November has arrived and the management rights industry powers ahead. Sales are occurring on a near daily basis with purchaser enquiry also at a near record high!
Alas stock is at an all time low. Be it holiday or permanent management rights the emails and general inquiries continue to be above average and the mobile phones of the brokers continuously ring with strong buyer enquiry.
The solicitors have desks of contracts as do the industry accountants and financiers. Management rights that become available for sale with a willing vendor and an industry savvy purchaser, packaged along with high net incomes are highly sought after and strongly negotiated. It is not uncommon for above market value contracts being exchanged on a regular basis with the majority eventually ‘sold and settled’.
I dusted off my Crystal Ball, gazed into the past history of the industry and found predictions of the past have come to fruition. The vendors appear to be better prepared when deciding to go to the market, purchasers leave no doubt they have all done their homework. It is now established first and foremost that the old days of so called fixed multipliers are gone. Finally after many years of seminars and forums, the industry professionals are all, or at least the majority of them, handling contracts that are highly negotiated on the basis that each sale has its own particular value.
The majority of industry accountants appear to have the same formula when preparing a profit and loss for sale purpose or verifying for a purchaser at contract. Gone are the days of industry averages and unusual add back of wages and quality of life choices. Solicitors also have a stronger response time on due diligence issues and banks directly, or in association with the recognised finance brokers, have a stronger qualification process. Consequently, all of the above lead to the header Between the Devil and the Deep Blue Sea.
Between the devil and the deep blue sea is an idiom meaning a dilemma, that is to choose between two undesirable situations (equivalent to being between a rock and a hard place). Yes I am referring to the industry recognised lending institutes lack of, or in some cases poor selections of, so called industry recognised and bank panel appointed valuers. There is no argument the previous global finance crisis had a slowing down effect on the number of management rights transactions that took place. Numerous management rights owners where asked by their respective financier to provide a current profit and loss for the past 12 months. Given the tourism industry was being affected by the high Australian dollar exchange rate, tourism numbers were down both internationally and domestically, hence it was always expected the net profit of these management rights would have had a diminished bottom line.
The industry also at this time had very few management rights with high net profits go to the market, the majority of the large net profit contracts that were forthcoming were due mainly to financiers calling in debt. The majority of these cases were due to the new valuations that financiers asked of the management rights operator. Unfortunately this resulted in some of these owners of particular management and letting rights being unable to continue their business based on the financiers new borrowing demands, hence “receivers and managers” were appointed.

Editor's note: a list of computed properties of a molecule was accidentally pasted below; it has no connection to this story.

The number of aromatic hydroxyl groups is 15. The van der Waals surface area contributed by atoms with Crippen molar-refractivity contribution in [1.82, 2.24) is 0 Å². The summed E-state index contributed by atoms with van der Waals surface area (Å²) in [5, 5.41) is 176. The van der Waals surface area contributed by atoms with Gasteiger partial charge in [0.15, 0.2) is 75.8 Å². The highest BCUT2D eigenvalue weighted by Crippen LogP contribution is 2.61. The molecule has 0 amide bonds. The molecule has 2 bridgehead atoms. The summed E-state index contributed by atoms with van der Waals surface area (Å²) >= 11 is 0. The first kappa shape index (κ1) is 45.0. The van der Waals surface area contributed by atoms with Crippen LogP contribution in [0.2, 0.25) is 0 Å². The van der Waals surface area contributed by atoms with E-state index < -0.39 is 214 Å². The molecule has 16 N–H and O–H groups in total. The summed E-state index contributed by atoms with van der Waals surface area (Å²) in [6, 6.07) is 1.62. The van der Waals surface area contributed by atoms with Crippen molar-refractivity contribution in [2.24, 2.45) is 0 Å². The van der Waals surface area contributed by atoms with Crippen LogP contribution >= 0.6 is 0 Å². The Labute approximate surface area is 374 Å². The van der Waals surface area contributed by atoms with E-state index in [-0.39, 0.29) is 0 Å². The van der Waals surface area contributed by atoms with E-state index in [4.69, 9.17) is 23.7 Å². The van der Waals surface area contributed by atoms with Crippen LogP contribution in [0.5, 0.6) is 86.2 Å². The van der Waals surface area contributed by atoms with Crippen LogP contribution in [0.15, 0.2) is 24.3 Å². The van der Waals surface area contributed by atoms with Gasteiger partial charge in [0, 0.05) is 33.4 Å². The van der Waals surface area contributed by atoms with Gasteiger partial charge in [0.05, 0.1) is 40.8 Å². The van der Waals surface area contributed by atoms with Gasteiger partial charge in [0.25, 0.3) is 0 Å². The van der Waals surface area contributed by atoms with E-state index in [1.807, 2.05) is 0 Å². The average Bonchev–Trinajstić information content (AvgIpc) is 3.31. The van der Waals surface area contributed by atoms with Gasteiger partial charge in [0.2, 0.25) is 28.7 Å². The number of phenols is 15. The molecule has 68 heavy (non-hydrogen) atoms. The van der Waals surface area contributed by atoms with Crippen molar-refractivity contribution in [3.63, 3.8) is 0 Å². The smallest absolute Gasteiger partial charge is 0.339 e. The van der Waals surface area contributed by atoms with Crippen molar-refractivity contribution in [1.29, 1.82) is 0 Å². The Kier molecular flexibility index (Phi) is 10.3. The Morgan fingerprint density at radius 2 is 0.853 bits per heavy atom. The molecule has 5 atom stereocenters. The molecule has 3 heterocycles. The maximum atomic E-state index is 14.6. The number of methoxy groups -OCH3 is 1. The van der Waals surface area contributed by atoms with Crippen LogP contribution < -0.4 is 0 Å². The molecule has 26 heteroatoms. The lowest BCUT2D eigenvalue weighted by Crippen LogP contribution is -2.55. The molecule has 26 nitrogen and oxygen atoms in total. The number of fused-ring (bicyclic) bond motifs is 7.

We in the industry have had numerous meetings with many of the financial institute appointed valuers to seek clarification of how the actual valuation was obtained. The real estate component is not a problem and can be backed up from various business sources. We have been told in the majority of cases the valuation is compared with current and past sales to come up with the valuers term ‘year’s purchase factor’. How, in layman’s terms, can this be apples for apples? If the business contract has a net profit of for example say of $800,000 and no sales in this range of net profit have occurred in the past 12 months, how can a comparison even be considered?
We have a business contract price of, lets adopt 5.45 multiplier or in valuation terms, ‘year’s purchase factor’. This hypothetical contract is a sale highly negotiated by a willing seller and an equally willing purchaser. Given there have been no sales of this value or in this geographical area for the past 12 months, what is the valuation?
The valuer appointed by the financial institution is looking for current sales to obtain a comparison, how does this so-called comparison become a valuation!
The sooner the management rights industry addresses this ancient and outdated practice, the sooner contracts of sale between two willing parties on a win-win basis will settle on a regular basis. One further example for consideration: the highest recorded sale of an active holiday building in a popular holiday location with a net profit of, let’s say, $950,000, sold and settled and adopted was at a year’s purchase factor of 5.5 times. At round about the same time another business contract was being negotiated. Both parties are willing to sell on the negotiated terms (agreed business price). The net profit is $2,400,000. No sale of this net profit has ever occurred past or present. There are certainly no comparisons available, it’s not apples for apples. The year’s purchase factor is well above 5.5 times. What is it worth? The answer is simple “the negotiated and contracted price”.
In closing I again quote we are Between the Devil and the Dark Blue Sea.
There must be another way to overcome this continuing problem. This article is the opinion of the writer and should not be read in any other way.